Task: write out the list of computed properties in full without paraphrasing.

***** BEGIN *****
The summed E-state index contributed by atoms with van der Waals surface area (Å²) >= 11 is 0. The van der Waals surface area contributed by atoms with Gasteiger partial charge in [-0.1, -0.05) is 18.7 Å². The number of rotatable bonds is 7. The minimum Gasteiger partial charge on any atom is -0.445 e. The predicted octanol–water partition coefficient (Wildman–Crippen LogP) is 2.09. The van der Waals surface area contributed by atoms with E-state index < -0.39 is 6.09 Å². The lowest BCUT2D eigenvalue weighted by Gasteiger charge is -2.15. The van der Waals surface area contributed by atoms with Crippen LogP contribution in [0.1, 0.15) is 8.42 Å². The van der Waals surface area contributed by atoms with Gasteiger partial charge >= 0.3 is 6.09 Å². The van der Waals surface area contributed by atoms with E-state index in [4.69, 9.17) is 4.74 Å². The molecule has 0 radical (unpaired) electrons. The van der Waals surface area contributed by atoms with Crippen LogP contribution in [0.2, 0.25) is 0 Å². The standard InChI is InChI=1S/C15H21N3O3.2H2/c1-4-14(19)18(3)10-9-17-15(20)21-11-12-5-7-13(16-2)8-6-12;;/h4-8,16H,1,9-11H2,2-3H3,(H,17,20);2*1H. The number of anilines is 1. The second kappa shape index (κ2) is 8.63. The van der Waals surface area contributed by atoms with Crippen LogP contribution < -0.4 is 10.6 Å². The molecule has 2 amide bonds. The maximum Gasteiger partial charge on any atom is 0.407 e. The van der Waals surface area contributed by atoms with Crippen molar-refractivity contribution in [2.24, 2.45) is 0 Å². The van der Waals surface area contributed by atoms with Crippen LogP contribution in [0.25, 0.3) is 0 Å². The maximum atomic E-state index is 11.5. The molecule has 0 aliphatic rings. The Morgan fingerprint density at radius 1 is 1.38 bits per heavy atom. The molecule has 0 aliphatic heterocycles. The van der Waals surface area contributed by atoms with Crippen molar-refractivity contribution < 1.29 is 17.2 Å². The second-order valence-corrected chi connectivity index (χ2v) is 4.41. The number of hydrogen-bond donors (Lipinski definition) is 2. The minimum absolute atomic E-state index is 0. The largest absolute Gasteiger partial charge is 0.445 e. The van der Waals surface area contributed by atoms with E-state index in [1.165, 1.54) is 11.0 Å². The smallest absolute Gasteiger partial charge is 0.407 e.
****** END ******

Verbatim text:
The summed E-state index contributed by atoms with van der Waals surface area (Å²) >= 11 is 0. The van der Waals surface area contributed by atoms with Gasteiger partial charge in [-0.1, -0.05) is 18.7 Å². The number of rotatable bonds is 7. The minimum Gasteiger partial charge on any atom is -0.445 e. The predicted octanol–water partition coefficient (Wildman–Crippen LogP) is 2.09. The van der Waals surface area contributed by atoms with E-state index < -0.39 is 6.09 Å². The lowest BCUT2D eigenvalue weighted by Gasteiger charge is -2.15. The van der Waals surface area contributed by atoms with Crippen LogP contribution in [0.1, 0.15) is 8.42 Å². The van der Waals surface area contributed by atoms with Gasteiger partial charge >= 0.3 is 6.09 Å². The van der Waals surface area contributed by atoms with E-state index in [4.69, 9.17) is 4.74 Å². The molecule has 0 radical (unpaired) electrons. The van der Waals surface area contributed by atoms with Crippen LogP contribution in [0.2, 0.25) is 0 Å². The standard InChI is InChI=1S/C15H21N3O3.2H2/c1-4-14(19)18(3)10-9-17-15(20)21-11-12-5-7-13(16-2)8-6-12;;/h4-8,16H,1,9-11H2,2-3H3,(H,17,20);2*1H. The number of anilines is 1. The second kappa shape index (κ2) is 8.63. The van der Waals surface area contributed by atoms with Crippen LogP contribution < -0.4 is 10.6 Å². The molecule has 2 amide bonds. The maximum Gasteiger partial charge on any atom is 0.407 e. The van der Waals surface area contributed by atoms with Crippen molar-refractivity contribution in [2.24, 2.45) is 0 Å². The van der Waals surface area contributed by atoms with Crippen LogP contribution in [0.25, 0.3) is 0 Å². The maximum atomic E-state index is 11.5. The molecule has 0 aliphatic rings. The Morgan fingerprint density at radius 1 is 1.38 bits per heavy atom. The molecule has 0 aliphatic heterocycles. The van der Waals surface area contributed by atoms with Crippen molar-refractivity contribution < 1.29 is 17.2 Å². The second-order valence-corrected chi connectivity index (χ2v) is 4.41. The number of hydrogen-bond donors (Lipinski definition) is 2. The minimum absolute atomic E-state index is 0. The largest absolute Gasteiger partial charge is 0.445 e. The van der Waals surface area contributed by atoms with E-state index in [1.165, 1.54) is 11.0 Å². The smallest absolute Gasteiger partial charge is 0.407 e.